As with the E-Flexer series, the new rudders have been supplied by German company Becker Marine.  The opportunity has also been taken to equip STENA SCANDICA with a Langh Tech hybrid exhaust gas scrubber system and a new ballast water treatment solution.  Stena Line says that in combination these changes make STENA SCANDICA more efficient and environmentally friendly than she was as STENA LAGAN.

STENA SCANDICA's new 36m section is lifted into place. Image: Stena RoRo.
STENA SCANDICA’s new 36m section is lifted into place. Image: Stena RoRo.

According to Per Westling, Managing Director Stena RoRo:

“This enlargement of the vessels capacity as well as the new and unique efficiency measures included in the design results in a significant reduction of the emissions for each lorry as well as shorter turnaround time in the port enabling a lower speed at sea. We are pleased that this complex conversion has been possible to perform despite the challenges caused by the pandemic.”

“Extending a vessel is a cost-effective way of increasing cargo capacity, while gaining room for more passengers,” 

“The new interior design and application of modern technology entail an upgraded passenger concept, with more efficient operation and reduced emissions per cargo unit.”

https://www.prnewswire.co.uk/news-releases/stena-roro-has-now-taken-delivery-of-the-lengthened-vessel-stena-scandica-from-the-turkish-shipyard-820906541.html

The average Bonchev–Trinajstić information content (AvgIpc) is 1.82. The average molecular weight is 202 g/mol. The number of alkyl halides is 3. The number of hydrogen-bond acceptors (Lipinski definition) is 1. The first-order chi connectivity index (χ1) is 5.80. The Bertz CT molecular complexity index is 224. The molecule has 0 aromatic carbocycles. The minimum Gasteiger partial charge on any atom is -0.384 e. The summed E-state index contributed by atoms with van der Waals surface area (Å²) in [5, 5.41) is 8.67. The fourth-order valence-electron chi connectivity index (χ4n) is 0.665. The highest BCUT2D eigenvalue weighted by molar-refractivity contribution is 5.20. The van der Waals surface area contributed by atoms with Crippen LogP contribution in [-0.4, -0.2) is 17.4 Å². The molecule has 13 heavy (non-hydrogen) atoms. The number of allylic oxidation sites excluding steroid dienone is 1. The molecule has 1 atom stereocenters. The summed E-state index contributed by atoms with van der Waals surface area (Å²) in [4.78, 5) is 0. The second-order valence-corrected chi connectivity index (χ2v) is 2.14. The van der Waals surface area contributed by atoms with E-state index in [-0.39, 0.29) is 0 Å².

New Route

STENA SCANDICA currently flies the Bahamian flag and has returned to RINA classification.  According to Stena Line, the rebuilt ferry will enter service on the Nynäshamn (Norvik) – Ventspils route during early-July.  She will replace either STENA FLAVIA or STENA LIVIA on the route.  ‘Flavia’ and ‘Livia’ are to be transferred to the Travemünde – Liepãja service in place of STENA GOTHICA and URD.  

STENA SCANDICA. Image: Stena RoRo.
STENA SCANDICA. Image: Stena RoRo.

This will increase freight capacity on the Liepaja route by 40% and slash the sailing time from 27 hours to 20.  As-built sister-ship STENA MERSEY (now the new STENA BALTICA) is currently undergoing the same work as STENA SCANDICA.  She is expected to join her sister on the Nynäshamn service this coming autumn.

STENA GOTHICA. Stena Line.
STENA GOTHICA. Stena Line.

Stena Line CEO Niclas Mårtensson said the delivery of Stena Scandica is an important step in the Company’s expansion in the Baltic Sea:

“Taking delivery of the large, modern and efficient vessel Stena Scandica is a major milestone for Stena Line and enables us to continue to grow together with our customers in the Baltic Sea. During the year we will increase capacity with 30 % on the Nynäshamn-Ventspils route, and 40 % on the Liepãja-Travemünde route”.

https://news.cision.com/stena-line/r/stena-line-takes-delivery-of-stena-scandica,c3370195

A more in-depth article on the rebuilding of STENA SCANDICA will be published on NI Ferry Site in due course.

Steven Tarbox

Steven is a former retail professional and a ferry writer and photographer. He created NI Ferry Site as a web design project in 2014 to be a news and information source for everyone with an interest in ferries, with a particular focus on Northern Ireland. Steven is the editor of the website and looks after all of the technical aspects.